In this study we assessed the EZH2 expression and role in the SLCs derived from MB belonging to the Sonic Hedgehog (SHH) subgroup, namely SHH MB-SLCs . Having established the key function of EZH2 in this cellular context, we tested a simplified analog of EPZ005687 and GSK2816126 prepared by us, the N-((4,6-dimethyl-2-oxo-1,2-dihydropyridin-3-yl)methyl)-5-methyl-1-phenyl-1H-pyrazole-4-carboxamide MC3629, to determine its ability to target EZH2 and to impair SHH MB-SLCs in vitro and in vivo.
We show that either genetic or pharmacologic inhibition of EZH2 suppresses MB-SLCs, and in detail that MC3629 is able to impair MB proliferation/growth including its SLC compartment.
Genetic inhibition of EZH2 impairs SHH MB cells proliferation and self-renewal
We first assessed EZH2 protein levels in a series of MB cellular models including SHH MB-SLCs from both mouse models (Ptc1-/+ mice) (mMB SLCs1-3) and human primary tumors (hMB SLCs4-6) that we had previously characterized .
We found high expression of EZH2 in both mouse and human MB-SLCs that grow as oncospheres in stem cell-medium (SM) and lower levels in cells grown in FBS-supplemented medium (DFM) (Figure 1A, left). In these conditions, MB-SLCs acquired a “differentiated” phenotype with adherent morphology, expressing both neuronal and glial lineage markers (βIII-tubulin and GFAP, respectively) and reducing the expression of the stemness marker NANOG (Figure 1A). We also evaluated EZH2 levels in MB DAOY cells . DAOY cells cultured for three days in SM, DAOY-SLCs, exhibited higher protein levels of EZH2 and NANOG, whereas they exhibited lower levels of βIII-tubulin and GFAP, when compared to DFM DAOY culture (Figure 1A).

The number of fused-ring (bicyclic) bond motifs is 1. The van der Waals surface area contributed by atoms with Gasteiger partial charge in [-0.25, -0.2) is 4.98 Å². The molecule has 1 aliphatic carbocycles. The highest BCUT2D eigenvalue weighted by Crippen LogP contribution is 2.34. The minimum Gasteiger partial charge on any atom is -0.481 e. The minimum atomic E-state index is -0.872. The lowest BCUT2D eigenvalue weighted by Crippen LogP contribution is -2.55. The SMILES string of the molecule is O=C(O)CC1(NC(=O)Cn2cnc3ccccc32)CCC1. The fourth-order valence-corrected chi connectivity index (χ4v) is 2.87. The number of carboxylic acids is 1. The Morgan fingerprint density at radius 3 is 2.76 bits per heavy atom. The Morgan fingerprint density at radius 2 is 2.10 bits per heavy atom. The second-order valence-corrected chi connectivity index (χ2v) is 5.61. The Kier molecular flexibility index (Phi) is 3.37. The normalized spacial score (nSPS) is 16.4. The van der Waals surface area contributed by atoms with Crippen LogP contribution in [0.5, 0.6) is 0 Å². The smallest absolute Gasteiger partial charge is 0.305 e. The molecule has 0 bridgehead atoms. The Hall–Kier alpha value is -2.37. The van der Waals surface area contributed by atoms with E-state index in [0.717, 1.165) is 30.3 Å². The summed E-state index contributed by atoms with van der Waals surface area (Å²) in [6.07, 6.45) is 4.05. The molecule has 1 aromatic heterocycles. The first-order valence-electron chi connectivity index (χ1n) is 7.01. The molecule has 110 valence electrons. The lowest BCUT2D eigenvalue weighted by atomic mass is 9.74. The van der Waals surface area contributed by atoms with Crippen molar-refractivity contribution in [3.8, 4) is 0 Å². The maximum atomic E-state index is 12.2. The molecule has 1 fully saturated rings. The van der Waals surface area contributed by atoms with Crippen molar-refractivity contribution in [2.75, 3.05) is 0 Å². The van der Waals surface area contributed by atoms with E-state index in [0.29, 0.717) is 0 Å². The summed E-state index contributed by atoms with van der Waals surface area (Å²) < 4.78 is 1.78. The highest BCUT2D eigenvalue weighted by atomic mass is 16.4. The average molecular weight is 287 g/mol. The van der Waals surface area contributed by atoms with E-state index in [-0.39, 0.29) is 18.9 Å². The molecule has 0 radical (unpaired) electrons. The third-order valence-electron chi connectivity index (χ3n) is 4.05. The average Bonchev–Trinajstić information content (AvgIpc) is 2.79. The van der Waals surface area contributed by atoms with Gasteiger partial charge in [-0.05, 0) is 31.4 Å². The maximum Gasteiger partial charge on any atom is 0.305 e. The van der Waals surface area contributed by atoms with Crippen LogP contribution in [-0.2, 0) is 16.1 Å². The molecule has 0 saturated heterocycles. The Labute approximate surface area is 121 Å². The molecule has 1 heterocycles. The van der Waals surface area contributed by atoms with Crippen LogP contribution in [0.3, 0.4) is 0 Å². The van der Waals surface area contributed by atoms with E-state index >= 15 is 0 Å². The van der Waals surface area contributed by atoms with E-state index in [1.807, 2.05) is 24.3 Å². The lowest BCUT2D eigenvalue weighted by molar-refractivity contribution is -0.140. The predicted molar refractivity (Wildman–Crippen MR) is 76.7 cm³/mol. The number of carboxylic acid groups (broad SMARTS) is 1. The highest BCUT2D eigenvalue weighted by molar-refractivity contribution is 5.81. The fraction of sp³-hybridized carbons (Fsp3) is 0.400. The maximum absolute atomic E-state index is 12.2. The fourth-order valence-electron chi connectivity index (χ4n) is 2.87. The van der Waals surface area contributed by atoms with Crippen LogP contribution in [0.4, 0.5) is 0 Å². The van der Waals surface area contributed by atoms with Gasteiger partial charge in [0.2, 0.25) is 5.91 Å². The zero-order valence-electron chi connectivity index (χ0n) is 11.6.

Figure 1: Genetic EZH2 knockdown impairs MB cell proliferation and self-renewal. (A) Left: representative Western Blot for EZH2 and NANOG protein levels in mMB-SLCs, hMB-SLCs and DAOY cells grown in SM and DFM. ACTIN was used as loading control. Right: mRNA levels of βIII-tubulin and GFAP of all the three models in SM and DFM. *p<0.05. (B-C-E) Left: representative Western Blot showing protein levels of EZH2, H3K27me3 and PCNA before and after shEZH2 in DAOY cells (B), mMB-SLCs (C) and hMB-SLCs (E). Dashed bars represent shRNA-non-target control (shCTRL). H3: loading control. Right: densitometric analysis of protein levels from three independent experiments. *p<0.05. (D-F) Self-renewal ability (percentage of tumorspheres) of mMB-SLCs and hMB-SLCs after shEZH2 or shCTRL. *p<0.05.